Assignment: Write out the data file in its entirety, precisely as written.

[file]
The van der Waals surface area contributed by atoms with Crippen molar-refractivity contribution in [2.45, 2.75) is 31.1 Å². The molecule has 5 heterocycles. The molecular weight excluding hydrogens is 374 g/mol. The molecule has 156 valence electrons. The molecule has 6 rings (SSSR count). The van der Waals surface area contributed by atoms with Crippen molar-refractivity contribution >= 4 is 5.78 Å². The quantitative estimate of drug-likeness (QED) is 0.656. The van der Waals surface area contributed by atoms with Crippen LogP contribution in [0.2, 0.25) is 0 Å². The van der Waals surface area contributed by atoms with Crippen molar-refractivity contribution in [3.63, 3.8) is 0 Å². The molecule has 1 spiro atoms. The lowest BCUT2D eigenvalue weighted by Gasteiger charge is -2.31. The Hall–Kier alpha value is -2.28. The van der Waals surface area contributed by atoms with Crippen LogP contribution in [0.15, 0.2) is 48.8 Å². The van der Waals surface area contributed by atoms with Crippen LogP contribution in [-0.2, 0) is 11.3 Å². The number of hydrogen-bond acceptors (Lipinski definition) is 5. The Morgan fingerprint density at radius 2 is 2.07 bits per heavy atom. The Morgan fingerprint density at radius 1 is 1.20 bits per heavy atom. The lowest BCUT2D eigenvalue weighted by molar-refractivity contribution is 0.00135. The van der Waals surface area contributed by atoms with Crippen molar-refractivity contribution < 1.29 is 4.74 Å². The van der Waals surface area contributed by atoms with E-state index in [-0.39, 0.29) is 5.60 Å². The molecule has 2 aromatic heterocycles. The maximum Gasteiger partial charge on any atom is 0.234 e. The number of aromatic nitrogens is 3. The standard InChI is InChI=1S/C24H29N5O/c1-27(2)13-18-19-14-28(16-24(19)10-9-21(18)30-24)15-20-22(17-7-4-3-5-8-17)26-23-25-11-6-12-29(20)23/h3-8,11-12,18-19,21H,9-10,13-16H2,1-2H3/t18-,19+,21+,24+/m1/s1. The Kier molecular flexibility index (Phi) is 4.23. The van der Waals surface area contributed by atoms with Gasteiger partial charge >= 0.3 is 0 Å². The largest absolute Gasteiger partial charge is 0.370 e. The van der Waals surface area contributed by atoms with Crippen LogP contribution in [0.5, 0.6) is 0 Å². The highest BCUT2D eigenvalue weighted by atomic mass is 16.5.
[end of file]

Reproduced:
The van der Waals surface area contributed by atoms with Crippen molar-refractivity contribution in [2.45, 2.75) is 31.1 Å². The molecule has 5 heterocycles. The molecular weight excluding hydrogens is 374 g/mol. The molecule has 156 valence electrons. The molecule has 6 rings (SSSR count). The van der Waals surface area contributed by atoms with Crippen molar-refractivity contribution >= 4 is 5.78 Å². The quantitative estimate of drug-likeness (QED) is 0.656. The van der Waals surface area contributed by atoms with Crippen LogP contribution in [0.2, 0.25) is 0 Å². The van der Waals surface area contributed by atoms with Crippen molar-refractivity contribution in [3.63, 3.8) is 0 Å². The molecule has 1 spiro atoms. The lowest BCUT2D eigenvalue weighted by Gasteiger charge is -2.31. The Hall–Kier alpha value is -2.28. The van der Waals surface area contributed by atoms with Crippen LogP contribution in [0.15, 0.2) is 48.8 Å². The van der Waals surface area contributed by atoms with Crippen LogP contribution in [-0.2, 0) is 11.3 Å². The number of hydrogen-bond acceptors (Lipinski definition) is 5. The Morgan fingerprint density at radius 2 is 2.07 bits per heavy atom. The Morgan fingerprint density at radius 1 is 1.20 bits per heavy atom. The lowest BCUT2D eigenvalue weighted by molar-refractivity contribution is 0.00135. The van der Waals surface area contributed by atoms with Crippen molar-refractivity contribution < 1.29 is 4.74 Å². The van der Waals surface area contributed by atoms with E-state index in [-0.39, 0.29) is 5.60 Å². The molecule has 2 aromatic heterocycles. The maximum Gasteiger partial charge on any atom is 0.234 e. The number of aromatic nitrogens is 3. The standard InChI is InChI=1S/C24H29N5O/c1-27(2)13-18-19-14-28(16-24(19)10-9-21(18)30-24)15-20-22(17-7-4-3-5-8-17)26-23-25-11-6-12-29(20)23/h3-8,11-12,18-19,21H,9-10,13-16H2,1-2H3/t18-,19+,21+,24+/m1/s1. The Kier molecular flexibility index (Phi) is 4.23. The van der Waals surface area contributed by atoms with Gasteiger partial charge >= 0.3 is 0 Å². The largest absolute Gasteiger partial charge is 0.370 e. The van der Waals surface area contributed by atoms with Crippen LogP contribution in [0.5, 0.6) is 0 Å². The highest BCUT2D eigenvalue weighted by atomic mass is 16.5.